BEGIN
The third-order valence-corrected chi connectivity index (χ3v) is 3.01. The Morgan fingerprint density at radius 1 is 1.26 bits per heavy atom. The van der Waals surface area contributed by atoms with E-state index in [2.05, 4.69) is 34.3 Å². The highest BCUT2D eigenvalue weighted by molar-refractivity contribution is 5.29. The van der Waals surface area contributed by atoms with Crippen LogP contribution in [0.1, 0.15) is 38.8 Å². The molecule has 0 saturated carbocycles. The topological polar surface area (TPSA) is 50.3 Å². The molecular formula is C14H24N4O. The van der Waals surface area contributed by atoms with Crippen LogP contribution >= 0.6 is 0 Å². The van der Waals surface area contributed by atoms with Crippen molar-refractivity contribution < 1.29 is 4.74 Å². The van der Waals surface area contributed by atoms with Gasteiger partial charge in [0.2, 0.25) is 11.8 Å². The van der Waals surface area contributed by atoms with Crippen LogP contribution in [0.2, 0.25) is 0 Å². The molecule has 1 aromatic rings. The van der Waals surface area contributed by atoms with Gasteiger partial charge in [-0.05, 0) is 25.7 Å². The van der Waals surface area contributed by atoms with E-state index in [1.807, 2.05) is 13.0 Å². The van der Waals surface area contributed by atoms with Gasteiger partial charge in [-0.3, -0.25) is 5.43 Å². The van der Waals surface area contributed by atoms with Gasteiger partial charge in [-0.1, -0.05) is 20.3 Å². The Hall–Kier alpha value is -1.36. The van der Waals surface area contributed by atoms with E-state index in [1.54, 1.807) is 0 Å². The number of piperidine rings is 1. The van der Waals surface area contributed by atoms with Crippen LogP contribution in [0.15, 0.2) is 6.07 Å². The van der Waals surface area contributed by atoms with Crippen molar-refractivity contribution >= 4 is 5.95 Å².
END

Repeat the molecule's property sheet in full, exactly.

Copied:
The third-order valence-corrected chi connectivity index (χ3v) is 3.01. The Morgan fingerprint density at radius 1 is 1.26 bits per heavy atom. The van der Waals surface area contributed by atoms with E-state index in [2.05, 4.69) is 34.3 Å². The highest BCUT2D eigenvalue weighted by molar-refractivity contribution is 5.29. The van der Waals surface area contributed by atoms with Crippen LogP contribution in [0.1, 0.15) is 38.8 Å². The molecule has 0 saturated carbocycles. The topological polar surface area (TPSA) is 50.3 Å². The molecular formula is C14H24N4O. The van der Waals surface area contributed by atoms with Crippen LogP contribution >= 0.6 is 0 Å². The van der Waals surface area contributed by atoms with Crippen molar-refractivity contribution < 1.29 is 4.74 Å². The van der Waals surface area contributed by atoms with Gasteiger partial charge in [0.2, 0.25) is 11.8 Å². The van der Waals surface area contributed by atoms with Crippen LogP contribution in [0.2, 0.25) is 0 Å². The molecule has 1 aromatic rings. The van der Waals surface area contributed by atoms with Gasteiger partial charge in [-0.05, 0) is 25.7 Å². The van der Waals surface area contributed by atoms with E-state index in [1.807, 2.05) is 13.0 Å². The van der Waals surface area contributed by atoms with Gasteiger partial charge in [-0.3, -0.25) is 5.43 Å². The van der Waals surface area contributed by atoms with Gasteiger partial charge in [-0.1, -0.05) is 20.3 Å². The Hall–Kier alpha value is -1.36. The van der Waals surface area contributed by atoms with E-state index in [1.54, 1.807) is 0 Å². The number of piperidine rings is 1. The van der Waals surface area contributed by atoms with Crippen LogP contribution in [0.15, 0.2) is 6.07 Å². The van der Waals surface area contributed by atoms with Crippen molar-refractivity contribution >= 4 is 5.95 Å².